by Afton Rorvik

Note: The following is an excerpt from Afton’s book Living Connected: An Introvert’s Guide to Friendship

Who of us does not love a good story?

“A long time ago in a galaxy far, far away . . .”

Or “This is the story of a man, one who was never at a loss. He had travelled far in the world, after the sack of Troy.” 1

We grew up hearing stories, studying stories, writing stories. Story surrounds us.

In a delightful book, Leap Over a Wall, author Eugene Peterson, a master storyteller, explains the power of story: “Story is the most adequate way we have of accounting for our lives, noticing the obscure details that turn out to be pivotal, appreciating the subtle accents of color and form and scent that give texture to our actions and feelings, giving coherence to our meetings and relationships in work and family, finding our precise place in the neighborhood and in history.” 2

So how can we creatively develop our friendship stories?

We can look for others who share our creative passions. 

During my senior year in college, I lived in an apartment with three women, all of whom I had first met on my floor freshman year: Jacqui, Jody, and Linda.

When we moved into our apartment, Linda suggested we name it. In deference to her Italian heritage, she suggested Bella Casa Mia (my beautiful home). It stuck.

These three women brought with them to the Bella Casa Mia (BCM) a love of cooking. We decided to divide up nights and assign cooking/dishwashing partners. And we all agreed to fling wide the BCM doors and invite professors, friends, staff, and family members for dinner.

This way of living felt natural to two of my friends; they had grown up around tables buzzing with food and discussion. I had not. I watched and learned as we had multiple dinner guests each week. What a marvel to see firsthand that food could create such connection.

As our senior year came to an end, we decided to try and capture a bit of the BCM for all of us to take with us as we scattered across the country, so we created a cookbook of our favorite recipes. Jacqui hand wrote them in her lovely script. I supplied the literary quotes. Jody supplied the verses of Scripture. Linda helped run copies on the mimeograph machine and punch holes in the pages. We all strung the pages together with yarn.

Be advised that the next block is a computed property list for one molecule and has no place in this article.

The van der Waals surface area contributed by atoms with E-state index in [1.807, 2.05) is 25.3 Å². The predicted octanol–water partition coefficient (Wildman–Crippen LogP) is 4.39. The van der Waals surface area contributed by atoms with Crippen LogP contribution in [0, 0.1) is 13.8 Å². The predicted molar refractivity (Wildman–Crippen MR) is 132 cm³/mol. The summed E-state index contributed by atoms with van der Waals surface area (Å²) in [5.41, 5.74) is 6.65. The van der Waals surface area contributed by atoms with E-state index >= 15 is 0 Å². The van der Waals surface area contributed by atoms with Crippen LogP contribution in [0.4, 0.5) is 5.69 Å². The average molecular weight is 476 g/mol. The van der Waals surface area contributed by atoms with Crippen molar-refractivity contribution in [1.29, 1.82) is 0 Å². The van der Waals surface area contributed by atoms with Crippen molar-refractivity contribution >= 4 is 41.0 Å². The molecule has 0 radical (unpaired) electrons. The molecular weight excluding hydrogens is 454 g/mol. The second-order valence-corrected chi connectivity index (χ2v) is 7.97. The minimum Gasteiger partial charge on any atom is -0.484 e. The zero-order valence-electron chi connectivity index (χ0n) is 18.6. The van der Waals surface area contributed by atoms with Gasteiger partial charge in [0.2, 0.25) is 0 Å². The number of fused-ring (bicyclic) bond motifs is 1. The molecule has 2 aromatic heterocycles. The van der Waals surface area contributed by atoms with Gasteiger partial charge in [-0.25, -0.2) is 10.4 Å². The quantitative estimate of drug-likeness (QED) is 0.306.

We each kept a copy of our BCM cookbook, but we also made extras and gave them to some of the people we had invited for dinner and other friends and family members.

As I look back on it now, forty-plus years later, I realize that not a lot of graduating college seniors would feel compelled to compile a cookbook. But we had to do it. What better way to celebrate the story of our year together—a story of connection based on cooking.

In the years after college, I often turned to Jacqui’s Dutch Baby recipe or Jody’s Strawberry Pretzel Salad recipe or Linda’s Apple Brownie recipe. I did it partly because I loved the recipes but also partly because I loved my friends. As I cooked, I remembered them. And thanked God for that year of cooking we shared as college seniors. And for the lifelong gift of these three women who remain the dearest of friends, committed to their marriages, families, friends, and especially to a deep, life-sustaining faith in God.

When our fiftieth birthdays rolled around, and Linda’s oldest daughter, Kate, graduated from our alma mater, I knew I wanted to do something special. I returned to the story we four women had told our senior year—our cooking story. I put together a typed and bound version of our BCM cookbook. Of course!

After many years of use, my original BCM cookbook had become torn and stained, and I knew I needed to preserve this BCM cookbook, this visual representation of the cooking story we wove together. On days when I felt lonely, discouraged, and disconnected, I knew I would want to pull out this book, cook something, and then text one of my friends, “I just made your stroganoff for dinner! Thinking about you.”

Our cooking story.

1 Homer, The Odyssey: The Story of Odysseus, translated by W. H. D. Rouse (New York: New American Library, 1937), 11.

2 Eugene H. Peterson, Leap Over a Wall (New York: HarperOne, 1997), 3-4.

Per Gen contributor Afton Rorvik writes about living connected, something that matters deeply to her even as an introvert. Her book Living Connected: An Introvert’s Guide to Friendship debuts in October 2021. Afton and her husband John have two adult children and love to walk and hike in Colorado. You can connect with Afton on her website or on Facebook or Twitter.  You can sign  up for her monthly newsletter here.


Hey Perennials! You can preorder Afton’s new book NOW! Living Connected: An Introvert’s Guide to Friendship releases October 5th.